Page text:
Tracy’s been sleeping in the car and her hamstrings are stiff. Her shoulders are hunched, taking on the curve of the seats. Stepping out, she stretches her arms overhead, then looks down. There is blood on her shoe and she bends to scrape it off—a tiny square on the corner of the toe where the sole meets the air, exposed. Is it blood? Maybe just mud, though its oxblood color doesn’t match the mud in Klamath or anywhere else she’s been. She flicks at the stain with a thumbnail, and as she straightens her back, her muscles feel like unoiled gears, grinding. She is only seventeen; she’s never had to think about her muscles before. She wants a shower, and a bed.
There is a roll of bills jammed into the deepest corner of the glove compartment. She pulls it out and smoothes each bill on the seat as she counts. Why hasn’t she counted it before? Maybe she has a vague, suspicious feeling that once she’s counted it, it will start to disappear. Counting is a prelude to spending. And she doesn’t want to spend it, hasn’t thought that far ahead. She wants to have it.
Six hundred. There is a crack in the woods behind her, as if something has stepped on a branch. She flutters the money together, rolls it up, and shoves it back into the dark maw of the glove box. She can afford a cheap motel. She will live simply and quietly while she decides what to do about the stomach. She is fairly certain she is pregnant—no period for over two months. She curls into vinyl-covered car seats and wraps her arms around her torso, willing her body to recognize itself again.
There is a thin line of dirt under each of her fingernails. No matter how short she clips them, she can’t seem to get rid of it. What would she see if she put it under a microscope? Her skin is dusty from the river and no lotion. Tiny dry flakes swirl every time she scratches her arm, brushes her thigh against the car seat. Her hair is dull and dry, too—unwashed river hair. Strange how the river water makes her so dry. When she buys some lotion and puts it on, it soaks into her skin fast as spilled water on hot sand. Her skin is always warm. She has never felt less like herself. Queasy stomach, creaky joints—who is she becoming?
She checks in under a name not her own. In the motel room, she presses her fingers to the window before she draws the blinds, and leaves behind smeary prints—identifiable swirls of flesh on glass. Wipe them off, Jim would say, if he could see her now. But he can’t.
At night, lying on the double bed with blue light seeping in between the curtains, she pulls her shirt up and looks at her belly. Unlike the stomach in her dream, it looks no different: barely curved, the beginnings of a crescent moon poking from behind a caul of clouds. She can’t see the real moon—the lights are too bright, and she doesn’t venture past the buzzing electric light circle outside her door. She is waiting for time to pass. The television sound is turned down. She watches the people on the screen, moving and running and talking. She lies diagonally across the bed, head pointed toward the dank-smelling bathroom. She’s been heaving all day. Time has slowed and spun out here. Things are unraveled. She looks at her torso, and it does not seem part of her. She chews a cold piece of pizza and cannot taste it, but the dry heaves start anyway.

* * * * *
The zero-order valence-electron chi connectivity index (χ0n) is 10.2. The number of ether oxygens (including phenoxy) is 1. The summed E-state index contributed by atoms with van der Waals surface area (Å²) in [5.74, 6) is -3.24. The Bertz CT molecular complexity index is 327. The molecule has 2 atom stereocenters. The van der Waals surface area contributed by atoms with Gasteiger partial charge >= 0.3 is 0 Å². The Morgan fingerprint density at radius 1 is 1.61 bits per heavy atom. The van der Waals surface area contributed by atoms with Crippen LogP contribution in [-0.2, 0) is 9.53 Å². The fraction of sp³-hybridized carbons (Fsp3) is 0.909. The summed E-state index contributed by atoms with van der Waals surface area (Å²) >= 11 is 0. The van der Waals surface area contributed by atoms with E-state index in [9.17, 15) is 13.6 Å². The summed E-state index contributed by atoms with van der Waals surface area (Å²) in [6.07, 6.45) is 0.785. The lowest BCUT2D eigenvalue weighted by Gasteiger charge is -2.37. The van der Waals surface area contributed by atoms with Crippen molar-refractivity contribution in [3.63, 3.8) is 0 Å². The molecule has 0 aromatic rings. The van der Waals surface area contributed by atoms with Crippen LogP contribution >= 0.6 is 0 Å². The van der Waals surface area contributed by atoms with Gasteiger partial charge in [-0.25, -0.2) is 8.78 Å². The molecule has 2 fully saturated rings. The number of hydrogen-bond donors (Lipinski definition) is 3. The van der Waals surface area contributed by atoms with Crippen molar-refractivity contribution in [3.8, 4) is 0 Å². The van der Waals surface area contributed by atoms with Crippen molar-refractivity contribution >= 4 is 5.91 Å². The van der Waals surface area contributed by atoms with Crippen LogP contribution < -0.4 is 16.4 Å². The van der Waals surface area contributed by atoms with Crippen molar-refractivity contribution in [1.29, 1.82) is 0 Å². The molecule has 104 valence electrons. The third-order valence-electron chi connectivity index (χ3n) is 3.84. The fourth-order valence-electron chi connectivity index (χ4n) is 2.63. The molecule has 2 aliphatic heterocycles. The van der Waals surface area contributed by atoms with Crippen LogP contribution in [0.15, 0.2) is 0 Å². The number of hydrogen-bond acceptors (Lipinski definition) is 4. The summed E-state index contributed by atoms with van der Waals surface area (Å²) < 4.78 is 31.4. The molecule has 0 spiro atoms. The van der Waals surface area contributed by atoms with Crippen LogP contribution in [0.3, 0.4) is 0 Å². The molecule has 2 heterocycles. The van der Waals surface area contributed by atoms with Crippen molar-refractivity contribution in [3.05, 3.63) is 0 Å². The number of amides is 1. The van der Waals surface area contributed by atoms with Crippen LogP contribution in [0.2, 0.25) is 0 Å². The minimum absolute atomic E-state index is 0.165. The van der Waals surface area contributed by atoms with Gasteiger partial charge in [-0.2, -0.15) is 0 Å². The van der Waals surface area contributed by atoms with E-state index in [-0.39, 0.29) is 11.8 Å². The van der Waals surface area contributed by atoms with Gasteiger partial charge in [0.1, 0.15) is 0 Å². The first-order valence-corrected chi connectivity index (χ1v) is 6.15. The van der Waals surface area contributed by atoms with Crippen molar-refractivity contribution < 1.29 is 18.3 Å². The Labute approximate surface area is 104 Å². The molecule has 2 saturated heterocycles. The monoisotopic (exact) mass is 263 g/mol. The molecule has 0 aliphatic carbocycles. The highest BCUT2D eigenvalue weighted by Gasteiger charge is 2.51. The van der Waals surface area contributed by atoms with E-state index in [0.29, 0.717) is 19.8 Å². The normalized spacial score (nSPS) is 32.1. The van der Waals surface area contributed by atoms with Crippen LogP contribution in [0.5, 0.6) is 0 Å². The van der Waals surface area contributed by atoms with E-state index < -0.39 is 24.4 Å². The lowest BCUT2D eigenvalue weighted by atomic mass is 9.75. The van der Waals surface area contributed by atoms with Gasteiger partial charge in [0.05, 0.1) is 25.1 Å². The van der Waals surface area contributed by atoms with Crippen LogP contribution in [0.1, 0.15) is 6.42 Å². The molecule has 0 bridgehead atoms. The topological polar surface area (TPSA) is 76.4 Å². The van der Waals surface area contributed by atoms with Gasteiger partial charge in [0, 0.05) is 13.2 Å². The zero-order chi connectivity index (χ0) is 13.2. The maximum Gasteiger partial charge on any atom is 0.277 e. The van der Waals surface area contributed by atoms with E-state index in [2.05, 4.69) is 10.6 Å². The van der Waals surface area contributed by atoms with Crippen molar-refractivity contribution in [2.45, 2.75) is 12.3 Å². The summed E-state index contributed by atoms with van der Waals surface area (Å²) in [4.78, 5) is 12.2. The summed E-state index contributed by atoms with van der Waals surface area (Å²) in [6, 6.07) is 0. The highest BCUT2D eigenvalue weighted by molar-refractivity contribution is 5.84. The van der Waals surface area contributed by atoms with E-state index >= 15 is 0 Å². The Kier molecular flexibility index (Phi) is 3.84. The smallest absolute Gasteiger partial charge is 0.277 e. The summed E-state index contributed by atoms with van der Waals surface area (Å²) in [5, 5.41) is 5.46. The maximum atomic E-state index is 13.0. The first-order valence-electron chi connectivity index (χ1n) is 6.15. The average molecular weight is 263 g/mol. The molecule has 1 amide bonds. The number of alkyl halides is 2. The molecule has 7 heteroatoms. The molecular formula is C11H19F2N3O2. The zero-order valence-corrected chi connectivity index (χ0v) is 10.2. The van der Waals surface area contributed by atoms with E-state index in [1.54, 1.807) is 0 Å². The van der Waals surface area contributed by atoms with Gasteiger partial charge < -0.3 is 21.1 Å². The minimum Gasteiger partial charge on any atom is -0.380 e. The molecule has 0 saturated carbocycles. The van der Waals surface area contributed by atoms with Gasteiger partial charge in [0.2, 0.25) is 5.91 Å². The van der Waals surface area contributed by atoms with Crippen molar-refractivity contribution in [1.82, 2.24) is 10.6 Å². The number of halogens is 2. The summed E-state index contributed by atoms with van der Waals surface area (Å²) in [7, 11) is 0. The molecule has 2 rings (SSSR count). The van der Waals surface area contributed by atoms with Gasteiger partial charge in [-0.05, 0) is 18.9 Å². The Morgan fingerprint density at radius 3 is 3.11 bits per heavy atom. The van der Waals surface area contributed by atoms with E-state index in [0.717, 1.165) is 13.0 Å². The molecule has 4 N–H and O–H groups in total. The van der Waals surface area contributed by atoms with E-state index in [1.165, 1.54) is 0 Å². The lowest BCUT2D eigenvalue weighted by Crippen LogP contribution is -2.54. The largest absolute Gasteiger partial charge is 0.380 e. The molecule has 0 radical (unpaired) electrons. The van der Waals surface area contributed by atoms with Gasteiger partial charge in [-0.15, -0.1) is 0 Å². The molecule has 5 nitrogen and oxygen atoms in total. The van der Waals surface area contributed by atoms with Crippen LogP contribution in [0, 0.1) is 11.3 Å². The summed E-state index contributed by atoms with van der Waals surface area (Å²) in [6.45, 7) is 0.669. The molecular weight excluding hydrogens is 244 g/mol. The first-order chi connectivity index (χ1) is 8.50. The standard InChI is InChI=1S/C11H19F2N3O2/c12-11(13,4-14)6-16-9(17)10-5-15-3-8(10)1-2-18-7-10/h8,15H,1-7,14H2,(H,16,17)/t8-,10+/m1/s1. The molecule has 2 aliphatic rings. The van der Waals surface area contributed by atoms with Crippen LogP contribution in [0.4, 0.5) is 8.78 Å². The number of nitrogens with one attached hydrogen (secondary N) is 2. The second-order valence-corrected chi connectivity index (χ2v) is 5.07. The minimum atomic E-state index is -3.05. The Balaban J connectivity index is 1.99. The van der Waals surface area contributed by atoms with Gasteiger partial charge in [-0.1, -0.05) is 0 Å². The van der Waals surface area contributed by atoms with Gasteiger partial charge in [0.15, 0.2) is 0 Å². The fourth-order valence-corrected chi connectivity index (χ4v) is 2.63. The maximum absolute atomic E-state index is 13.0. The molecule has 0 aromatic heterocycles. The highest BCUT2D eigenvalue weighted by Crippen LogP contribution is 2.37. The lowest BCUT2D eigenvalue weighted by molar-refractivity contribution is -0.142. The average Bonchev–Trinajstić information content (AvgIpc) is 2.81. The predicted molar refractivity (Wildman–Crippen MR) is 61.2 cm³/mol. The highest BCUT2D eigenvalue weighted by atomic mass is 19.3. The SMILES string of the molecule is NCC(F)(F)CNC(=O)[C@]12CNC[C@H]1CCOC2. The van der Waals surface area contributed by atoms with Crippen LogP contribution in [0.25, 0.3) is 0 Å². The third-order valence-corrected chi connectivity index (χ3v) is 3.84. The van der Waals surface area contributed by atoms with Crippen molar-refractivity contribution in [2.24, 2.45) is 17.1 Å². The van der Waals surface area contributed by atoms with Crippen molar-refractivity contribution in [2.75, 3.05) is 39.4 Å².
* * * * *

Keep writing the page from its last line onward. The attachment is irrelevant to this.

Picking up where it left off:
It is late summer, still warm, the tepid air from the vent blows on her skin. It’s lonely work, waiting for time to pass. And although she is still, she is very, very tired. Too tired to wish herself someone else. Even the flickering lights of the TV take too much energy. Their flashing lips and bright colors, the smoothness of their skin. The fact of their bodies, moving and mating and dying. Instead, she focuses on the inanimate objects. The TV itself, the soda machine, the smooth chrome sink faucet. She batters her mind against them until their impermeable shells become permeable, and she shuffles into them, curling into their inner workings like a ghost. They won’t hold her for long. Her gaze always comes back to the ceiling, the light moving across it, her stomach on the bed.
Then one night she steps outside, onto a sea of black macadam. It is a quiet night, a weeknight, and she can see the lights from the motel office and feel the light over the door at her back. But if she walks far enough into the parking lot, she is in total darkness. The moon above is almost full—it hangs overhead like a plum in an orchard. It looks graspable, something she could pluck between two fingers and place on her tongue. She wants to put it in her mouth. Stretching an arm up, she can almost cup it in her palm. It is the first natural light she’s seen in over a week. She wants to see it reflected off the river. So she gets in her car and drives, feeling like she’d forgotten all the basic mechanics of driving that had become instinctive. The car smells alien. The steering wheel is cold under her palms. There is a place not far off the road, where the river sways up closer—a flirtatious loop of curiosity, before it dips away to follow its languid path. This is where she goes. It is late, no on else is parked in the gravelly dirt overlooking the water. She gets out, everything lit clear as day, but in stark relief.
She stands on the wide bank looking at the water, and at the whiteness of the moon gliding on its surface. If she had a long-handled net, she could scoop it up like a glittering egg sac and put it in a glass jar. The water that isn’t lit is depthless-black. She stands for a while, watching. Then she walks back and forth along the bank, watching the moon shift into different angles. It never settles. It skims, bright and fluid.
The next day, she skips out on her motel bill.